In nursing lingo, a “boost” is where you use sheets placed underneath a patient to help lift the patient towards the head of the bed. Because the head of a hospital bed raises mechanically, patients just tend to slide down towards the foot. Boosting is something nursing staff do frequently, every day. In fact, boost is probably the most common word spoken in hospital hallways, and there is even universal pantomime for “Can I get a boost?,” which looks a little like a lateral jump-rope swing.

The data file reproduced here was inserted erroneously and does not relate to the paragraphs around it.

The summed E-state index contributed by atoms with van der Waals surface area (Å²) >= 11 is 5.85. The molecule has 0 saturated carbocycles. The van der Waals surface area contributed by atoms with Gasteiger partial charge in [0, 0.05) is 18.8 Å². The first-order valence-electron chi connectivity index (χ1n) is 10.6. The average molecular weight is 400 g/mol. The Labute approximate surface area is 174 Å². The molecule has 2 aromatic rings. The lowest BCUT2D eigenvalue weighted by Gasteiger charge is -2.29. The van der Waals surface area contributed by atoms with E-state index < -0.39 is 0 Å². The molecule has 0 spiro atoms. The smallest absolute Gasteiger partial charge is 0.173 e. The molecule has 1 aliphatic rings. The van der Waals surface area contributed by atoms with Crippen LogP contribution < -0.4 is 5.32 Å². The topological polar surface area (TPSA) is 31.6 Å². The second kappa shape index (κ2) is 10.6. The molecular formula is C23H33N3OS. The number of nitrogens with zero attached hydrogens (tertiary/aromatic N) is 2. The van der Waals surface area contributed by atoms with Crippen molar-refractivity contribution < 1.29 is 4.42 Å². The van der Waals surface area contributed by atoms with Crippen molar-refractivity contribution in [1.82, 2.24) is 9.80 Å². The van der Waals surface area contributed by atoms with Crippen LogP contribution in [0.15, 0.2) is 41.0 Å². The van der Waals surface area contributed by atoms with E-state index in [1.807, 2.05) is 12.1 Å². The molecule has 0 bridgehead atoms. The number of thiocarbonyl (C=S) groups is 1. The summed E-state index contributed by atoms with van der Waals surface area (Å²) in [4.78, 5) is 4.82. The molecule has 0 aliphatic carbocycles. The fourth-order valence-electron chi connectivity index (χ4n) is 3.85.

This afternoon I was boosting an elderly patient and her husband decided to help me on the other side of the bed. He pulled hard and the patient soared quickly towards the headboard, making me exclaim, “You almost put her through the headboard!” The old woman smiled and quipped, “He does that all the time at home.”
Oh dear. I felt my cheeks burning.